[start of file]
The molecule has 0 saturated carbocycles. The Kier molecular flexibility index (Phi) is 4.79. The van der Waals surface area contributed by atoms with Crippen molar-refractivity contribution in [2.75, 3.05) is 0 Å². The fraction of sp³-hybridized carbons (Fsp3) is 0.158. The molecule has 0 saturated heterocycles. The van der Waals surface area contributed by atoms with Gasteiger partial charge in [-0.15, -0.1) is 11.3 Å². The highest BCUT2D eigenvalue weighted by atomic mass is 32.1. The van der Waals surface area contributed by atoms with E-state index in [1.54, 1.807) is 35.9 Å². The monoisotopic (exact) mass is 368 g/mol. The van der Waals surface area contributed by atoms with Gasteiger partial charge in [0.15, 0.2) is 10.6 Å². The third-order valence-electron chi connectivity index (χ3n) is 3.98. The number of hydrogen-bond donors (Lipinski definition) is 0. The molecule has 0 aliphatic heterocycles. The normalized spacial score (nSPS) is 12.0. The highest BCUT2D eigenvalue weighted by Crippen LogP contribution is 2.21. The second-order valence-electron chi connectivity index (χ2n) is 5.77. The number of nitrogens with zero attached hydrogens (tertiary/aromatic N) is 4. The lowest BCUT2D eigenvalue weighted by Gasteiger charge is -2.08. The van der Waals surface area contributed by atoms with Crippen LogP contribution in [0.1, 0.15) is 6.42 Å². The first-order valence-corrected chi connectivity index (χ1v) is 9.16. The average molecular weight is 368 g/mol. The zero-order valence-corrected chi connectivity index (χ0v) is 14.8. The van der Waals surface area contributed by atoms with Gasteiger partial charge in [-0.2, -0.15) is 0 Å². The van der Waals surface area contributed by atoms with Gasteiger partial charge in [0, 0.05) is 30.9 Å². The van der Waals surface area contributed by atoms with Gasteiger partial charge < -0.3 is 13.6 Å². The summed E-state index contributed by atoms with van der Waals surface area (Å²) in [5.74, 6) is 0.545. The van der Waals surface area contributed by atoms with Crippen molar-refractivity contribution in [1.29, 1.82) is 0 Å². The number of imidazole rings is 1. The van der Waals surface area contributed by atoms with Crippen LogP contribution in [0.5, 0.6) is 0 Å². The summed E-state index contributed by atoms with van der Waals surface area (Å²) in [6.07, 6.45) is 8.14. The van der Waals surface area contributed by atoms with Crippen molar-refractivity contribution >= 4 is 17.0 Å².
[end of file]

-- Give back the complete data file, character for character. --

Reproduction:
The molecule has 0 saturated carbocycles. The Kier molecular flexibility index (Phi) is 4.79. The van der Waals surface area contributed by atoms with Crippen molar-refractivity contribution in [2.75, 3.05) is 0 Å². The fraction of sp³-hybridized carbons (Fsp3) is 0.158. The molecule has 0 saturated heterocycles. The van der Waals surface area contributed by atoms with Gasteiger partial charge in [-0.15, -0.1) is 11.3 Å². The highest BCUT2D eigenvalue weighted by atomic mass is 32.1. The van der Waals surface area contributed by atoms with E-state index in [1.54, 1.807) is 35.9 Å². The monoisotopic (exact) mass is 368 g/mol. The van der Waals surface area contributed by atoms with Gasteiger partial charge in [0.15, 0.2) is 10.6 Å². The third-order valence-electron chi connectivity index (χ3n) is 3.98. The number of hydrogen-bond donors (Lipinski definition) is 0. The molecule has 0 aliphatic heterocycles. The normalized spacial score (nSPS) is 12.0. The highest BCUT2D eigenvalue weighted by Crippen LogP contribution is 2.21. The second-order valence-electron chi connectivity index (χ2n) is 5.77. The number of nitrogens with zero attached hydrogens (tertiary/aromatic N) is 4. The lowest BCUT2D eigenvalue weighted by Gasteiger charge is -2.08. The van der Waals surface area contributed by atoms with Crippen LogP contribution in [0.1, 0.15) is 6.42 Å². The first-order valence-corrected chi connectivity index (χ1v) is 9.16. The average molecular weight is 368 g/mol. The zero-order valence-corrected chi connectivity index (χ0v) is 14.8. The van der Waals surface area contributed by atoms with Gasteiger partial charge in [-0.2, -0.15) is 0 Å². The van der Waals surface area contributed by atoms with Gasteiger partial charge in [0, 0.05) is 30.9 Å². The van der Waals surface area contributed by atoms with Gasteiger partial charge < -0.3 is 13.6 Å². The summed E-state index contributed by atoms with van der Waals surface area (Å²) in [5.74, 6) is 0.545. The van der Waals surface area contributed by atoms with Crippen molar-refractivity contribution in [1.29, 1.82) is 0 Å². The number of imidazole rings is 1. The van der Waals surface area contributed by atoms with Crippen LogP contribution in [0.5, 0.6) is 0 Å². The summed E-state index contributed by atoms with van der Waals surface area (Å²) in [6.07, 6.45) is 8.14. The van der Waals surface area contributed by atoms with Crippen molar-refractivity contribution >= 4 is 17.0 Å².